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MADPET: Zahid Hamidi’s Acquittal by High Court must be appealed to the Court of Appeal, and prosecution failures must be investigated – The Online Citizen Asia

Former Deputy Prime Minister Datuk Seri Dr Ahmad Zahid Hamidi (centre) recited a prayer after the High Court today acquitted him of 40 charges of corruption in relation to the Overseas Visa System (VLN). BERNAMAPIX

by MADPET(Malaysians Against Death Penalty and Torture)

Reforms Needed to Ensure Independence of Deputy Public Prosecutors

MADPET (Malaysians Against Death Penalty and Torture) notes that prosecution failure in the recent Zahid Hamidi’s case raises questions on the independence, competence and professionalism of prosecutors in Malaysia, and the need for reform and laws to safeguard independence of deputy public prosecutors, and to criminalize wrongful actions/omissions of prosecutors done intentionally or negligently for the benefit of the accused.

Former Deputy Prime Minister, UMNO President and Barisan Nasional Chairperson Ahmad Zahid Hamidi in this case was facing 33 charges of receiving bribes amounting to S$13.56 million (RM42 million) from UKSB as inducement for himself in his capacity as a civil servant and the then home minister to extend the contract of the company as the operator of the One Stop Centres in China and the VLN system as well as to maintain the agreement to supply VLN integrated system paraphernalia to the same company by the Home Ministry. He was also charged with another 7 counts as home minister who obtained S$1.15 million, RM3 million, CHF15,000 and US$15,000 in cash from the same company for himself in connection with his official work. (Malay Mail, 23/9/2022)

It was reported that the High Court Judge on 23/9/2022 found that prosecution failed at the close of prosecution case to successfully prove a prima facie case against Ahmad Zahid Hamidi, who is also Bagan Datuk MP, on not just some charges but all 40 bribery charges. The judge found that the prosecution failed to call ‘material witnesses’ and adduce certain evidence. (Malay Mail, 23/9/2022). Zahid Hamidi was acquitted without even having to enter his defence.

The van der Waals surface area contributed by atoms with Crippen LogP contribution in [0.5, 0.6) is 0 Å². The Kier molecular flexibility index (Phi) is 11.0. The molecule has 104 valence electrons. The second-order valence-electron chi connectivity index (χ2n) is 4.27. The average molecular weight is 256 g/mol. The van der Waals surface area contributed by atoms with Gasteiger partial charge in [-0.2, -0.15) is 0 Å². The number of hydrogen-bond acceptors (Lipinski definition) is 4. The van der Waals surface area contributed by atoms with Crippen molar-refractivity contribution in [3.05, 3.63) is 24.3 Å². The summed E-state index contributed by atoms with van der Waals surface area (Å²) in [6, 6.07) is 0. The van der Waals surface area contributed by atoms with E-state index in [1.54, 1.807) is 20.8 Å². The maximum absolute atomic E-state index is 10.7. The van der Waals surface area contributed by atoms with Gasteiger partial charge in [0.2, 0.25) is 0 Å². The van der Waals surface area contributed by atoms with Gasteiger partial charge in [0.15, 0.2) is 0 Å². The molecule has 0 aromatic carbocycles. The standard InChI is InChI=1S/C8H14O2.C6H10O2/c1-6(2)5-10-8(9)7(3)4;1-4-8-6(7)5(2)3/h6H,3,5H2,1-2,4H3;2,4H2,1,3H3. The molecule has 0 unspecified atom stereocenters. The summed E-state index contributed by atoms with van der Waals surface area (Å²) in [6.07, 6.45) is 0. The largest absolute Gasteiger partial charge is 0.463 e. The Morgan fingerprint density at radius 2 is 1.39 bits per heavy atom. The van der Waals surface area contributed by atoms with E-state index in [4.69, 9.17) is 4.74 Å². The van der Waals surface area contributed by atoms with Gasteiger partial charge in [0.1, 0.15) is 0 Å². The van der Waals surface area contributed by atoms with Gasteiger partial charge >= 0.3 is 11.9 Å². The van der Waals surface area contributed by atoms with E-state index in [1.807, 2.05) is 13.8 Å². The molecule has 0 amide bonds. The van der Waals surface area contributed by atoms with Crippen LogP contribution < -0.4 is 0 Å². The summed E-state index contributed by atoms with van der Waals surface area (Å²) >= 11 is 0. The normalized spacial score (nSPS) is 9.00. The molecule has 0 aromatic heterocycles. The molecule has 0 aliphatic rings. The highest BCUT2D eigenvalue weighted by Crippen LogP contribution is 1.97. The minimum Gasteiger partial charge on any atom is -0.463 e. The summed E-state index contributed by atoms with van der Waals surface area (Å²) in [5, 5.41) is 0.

Before anyone is charged of an offence, prosecutors must verily belief that they have sufficient evidence to present in court to prove guilt beyond reasonable doubt. To not do so may be considered an abuse of power on the part of the prosecution. In any event, at the end of the day, prosecution still needs to convince the Judge or court, that an accused person is guilty beyond reasonable doubt, or at the close of prosecution case that a prima facie case has been established against the accused.

Failed To Call Material Witness

In the Zahid Hamidi case, the judge was reported that the prosecution failed to important witnesses to ascertain the source of the funds allegedly paid to Ahmad Zahid, amongst others, one “…’Nicole Tan’ was not called to testify to provide clarifications on the missing link by explaining the nature of the arrangement between UKSB and the Hong Kong subcontractors of which the monies allegedly paid to Ahmad Zahid was derived from…. “The witness from Hong Kong including Nicole would be able to provide an explanation on the actual source of funds especially given that all three key prosecution witnesses confirmed the source of the monies paid to the accused did not originate from UKSB,” he {Judge Datuk Mohd Yazid Mustafa] said….”